There are big trailers, and there are little trailers. Some trailers are comfortable, others are good to tow. The tricky part about finding the perfect camper trailer is that, often, when you want the comfort and usability of a bigger trailer, you might be heading through places where a smaller, more compact option is better suited to the terrain. After all, there’s more to picking the right trailer than looking for one with the cheapest price and flashy colour scheme.
When looking at the line-up of trailers at EzyTrail’s Sydney showroom, an unlikely candidate grabbed our attention enough that we had to have a closer look. The Stirling is its forward-fold range with Z, SE, and LX signifying where it falls in the line-up on specs and price. While the top-of-the-line LX might sound tempting, it was the base model Z that piqued our interest. It’s incredibly lightweight with a Tare of just 1040kg and a compact size due to the lack of large storage areas. Not the kind of stuff that’ll catch your attention if you’re aiming to camp up at the Taj Mahal for a week, but perfect if you’re planning on taking tougher tracks and looking to do it in relative comfort.
So does the reduced weight and size really make that much of a difference? And despite all this, is it still something suitable to hit the road in with a family of four? Well, we decided to test it by hitching it to the rear of our tired 60 Series LandCruiser, load up the kids and taking on the long climb up into the Blue Mountains and down into the stunning Megalong Valley, NSW.
It doesn’t take a rocket scientist to click that more than a few camper trailers at this end of the market share a few similarities, not only in layout but design as well. To that end, EzyTrail has tried to stand out from the pack with deep gloss paint jobs framed by stainless steel trimmings. The galvanising on the chassis was smooth and consistent throughout with a heavy coating of chip-resistant paint protecting the floor pan. High impact areas have been covered with 1.5mm thick aluminium checkerplate panelling including each side of the front stone apron.
Moving into the interior, and while it did seem plain, it was also functional. The flooring is timber-look vinyl, cold to the touch during long winter nights but it does make for easy cleaning in sandy or muddy conditions. Converting the seating area into a second, child-sized bed was an easy process with the table resting on two ready-made channels, although the table was rickety at its full height, thanks to some not-so-accurate adjustment holes. An easy fix but one worth noting. Overall, the Stirling Z has the fit and finish of the more expensive EzyTrail models and it appears the cheaper price is a result of the more compact design rather than cutting corners on quality.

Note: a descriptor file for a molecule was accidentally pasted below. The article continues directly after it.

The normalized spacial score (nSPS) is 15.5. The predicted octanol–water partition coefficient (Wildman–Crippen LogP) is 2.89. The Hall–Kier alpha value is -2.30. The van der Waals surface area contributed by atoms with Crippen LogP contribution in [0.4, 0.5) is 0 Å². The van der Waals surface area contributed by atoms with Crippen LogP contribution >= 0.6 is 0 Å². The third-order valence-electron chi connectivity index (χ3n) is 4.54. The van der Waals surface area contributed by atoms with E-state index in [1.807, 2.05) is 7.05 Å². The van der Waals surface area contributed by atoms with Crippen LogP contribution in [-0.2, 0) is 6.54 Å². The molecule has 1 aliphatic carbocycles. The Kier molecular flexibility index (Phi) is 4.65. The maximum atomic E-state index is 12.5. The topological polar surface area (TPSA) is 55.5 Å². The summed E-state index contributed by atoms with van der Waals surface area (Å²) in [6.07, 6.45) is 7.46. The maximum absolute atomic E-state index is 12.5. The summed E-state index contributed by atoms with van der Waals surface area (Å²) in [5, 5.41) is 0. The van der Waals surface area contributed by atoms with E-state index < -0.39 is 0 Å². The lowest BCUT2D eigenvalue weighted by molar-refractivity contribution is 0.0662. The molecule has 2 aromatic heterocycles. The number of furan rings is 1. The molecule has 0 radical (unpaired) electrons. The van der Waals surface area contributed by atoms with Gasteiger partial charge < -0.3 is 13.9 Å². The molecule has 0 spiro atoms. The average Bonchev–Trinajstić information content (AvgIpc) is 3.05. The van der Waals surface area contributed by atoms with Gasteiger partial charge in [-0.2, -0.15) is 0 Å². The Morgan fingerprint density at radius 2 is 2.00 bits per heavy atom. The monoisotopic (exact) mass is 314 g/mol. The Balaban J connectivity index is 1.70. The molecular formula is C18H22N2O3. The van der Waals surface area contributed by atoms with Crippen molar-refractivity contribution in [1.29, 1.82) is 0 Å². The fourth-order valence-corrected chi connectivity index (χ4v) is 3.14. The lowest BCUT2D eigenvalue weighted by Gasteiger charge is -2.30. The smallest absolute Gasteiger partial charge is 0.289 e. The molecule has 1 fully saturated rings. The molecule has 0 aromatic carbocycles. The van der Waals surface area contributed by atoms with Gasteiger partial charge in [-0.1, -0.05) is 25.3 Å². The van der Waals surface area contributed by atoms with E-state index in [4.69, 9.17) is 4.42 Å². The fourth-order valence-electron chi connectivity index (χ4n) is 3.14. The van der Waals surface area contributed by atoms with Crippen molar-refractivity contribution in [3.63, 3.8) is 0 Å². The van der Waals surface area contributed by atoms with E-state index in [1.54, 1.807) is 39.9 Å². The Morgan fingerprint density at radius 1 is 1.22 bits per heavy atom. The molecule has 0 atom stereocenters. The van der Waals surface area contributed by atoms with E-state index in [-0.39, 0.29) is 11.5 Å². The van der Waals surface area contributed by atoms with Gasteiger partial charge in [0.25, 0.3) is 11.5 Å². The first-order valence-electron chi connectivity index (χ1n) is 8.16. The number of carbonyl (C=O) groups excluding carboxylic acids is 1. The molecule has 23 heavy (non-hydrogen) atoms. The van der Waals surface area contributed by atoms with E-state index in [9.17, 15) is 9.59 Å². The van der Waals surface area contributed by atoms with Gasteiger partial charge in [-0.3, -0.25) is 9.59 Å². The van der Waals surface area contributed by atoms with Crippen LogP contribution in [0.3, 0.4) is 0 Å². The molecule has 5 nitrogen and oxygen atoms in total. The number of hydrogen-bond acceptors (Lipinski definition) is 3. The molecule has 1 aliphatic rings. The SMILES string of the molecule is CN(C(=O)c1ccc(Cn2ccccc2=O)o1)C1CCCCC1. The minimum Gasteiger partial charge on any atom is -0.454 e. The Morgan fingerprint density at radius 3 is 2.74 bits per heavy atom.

STORAGE AND PRACTICALITY
Let’s not sugar-coat things here, the whole point of the Stirling Z is a compact and low-weight camper. If you’re on the hunt for a camper big enough to bring along a full-size barbecue, you’re looking in the wrong place. In the main box, storage areas are limited to what you can fit on the floor. It might not sound like much but we were more than able to fit all our bulky items like pillows, quilts, and sleeping bags into the space. The door can be opened while the trailer is closed so loading and unloading isn’t that much of a drama. Under the seat cushions there are various compartments that will take smaller items. The rear-most seat houses the kitchen underneath as well as the electrical panel and 100Ah battery; there is room to slot in an inverter in this section and possibly a second battery with some careful mounting. There are storage compartments down both flanks, too, although you will have to dodge the wheel arches, so are best looked at for long-term storage of items like spare parts rather than day-to-day needs.
Up front the storage box is from where a lot of the size has been cut but it still has the large fridge slide the high-end models have that will hold up to an 80L fridge. There’s a large storage bin on the opposite side, which will be taken up with the annexe and awning when not in use. A smaller storage section behind houses the poles, with room for a small tool bag with pegs and ropes. Like most of the models in this range, it can be optioned with a boat loader to increase storage space.